New method for rebuilding breasts after cancer

January 25, 2010 9:56:09 AM PST
Over 254,000 women in the United States face breast cancer each year, according to the American Cancer Society. Surgery is usually the first line of attack against the cancer. Thanks to advances in surgery, women now have the option of surgery that removes only part of the breast tissue, which is referred to as breast conservation surgery, lumpectomy or segmental mastectomy. Some cases still require a mastectomy to achieve the best results. Many women who undergo a mastectomy choose to have reconstructive surgery to rebuild the shape and look of the breast. Breast reconstruction is done by a plastic surgeon.Some breast reconstructions can be performed at the same time as the mastectomy. An advantage to this approach is that chest tissues are not damaged by radiation therapy or scarring, and the final result ends up looking better. Delayed breast reconstruction is a better choice for some women who need radiation to the chest area after surgery, since radiation therapy after reconstruction surgery can lead to complications.

The American Society of Plastic Surgeons recommends patients seeking breast reconstruction look for a physician who:

* Has completed at least five years of surgical training with a minimum of two years in plastic surgery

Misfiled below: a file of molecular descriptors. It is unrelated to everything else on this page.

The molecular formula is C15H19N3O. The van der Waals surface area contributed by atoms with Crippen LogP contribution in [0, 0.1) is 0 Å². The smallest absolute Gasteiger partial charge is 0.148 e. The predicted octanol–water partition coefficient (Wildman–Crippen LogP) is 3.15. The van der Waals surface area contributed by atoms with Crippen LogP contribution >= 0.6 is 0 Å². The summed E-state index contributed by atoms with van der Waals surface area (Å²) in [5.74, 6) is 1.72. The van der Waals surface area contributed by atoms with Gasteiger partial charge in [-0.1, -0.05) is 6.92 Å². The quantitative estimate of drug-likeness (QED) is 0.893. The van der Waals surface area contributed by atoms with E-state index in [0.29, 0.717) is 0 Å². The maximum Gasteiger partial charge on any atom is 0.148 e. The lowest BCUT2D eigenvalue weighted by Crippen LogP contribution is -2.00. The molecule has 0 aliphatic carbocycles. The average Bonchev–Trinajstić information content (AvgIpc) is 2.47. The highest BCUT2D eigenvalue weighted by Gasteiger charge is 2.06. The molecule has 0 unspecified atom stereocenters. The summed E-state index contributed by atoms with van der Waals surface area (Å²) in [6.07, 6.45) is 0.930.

* Is trained and experienced in all plastic surgery procedures, including breast, body, face and reconstruction

* Operates only in accredited medical facilities

* Adheres to a strict code of ethics

* Fulfills continuing medical education requirements

* Is board certified by The American Board of Plastic Surgery

NEW OPTIONS: While there are many options for breast reconstruction, including saline-filled implants and tissue flap procedures -- which involve using tissue from other areas of the body -- some women don't have enough tissue left in the chest after surgery to hold heavy implants or tissue transplants in place. Doctors are now using synthetic mesh and other methods to solve the problem. Recently, doctors have started using a product made of donated human skin called AlloDerm for this purpose. Regulated by the FDA, the tissue matrix helps extend and support natural tissues to hold implants in place. Since human cells are removed from AlloDerm before it is used, the risk of disease and rejection by the body is very low, experts say.

FOR MORE INFORMATION, PLEASE CONTACT:

Valerie Wencis Public Relations Massachusetts General Hospital vwencis@partners.org

http://www.breastreconstructionmatters.com


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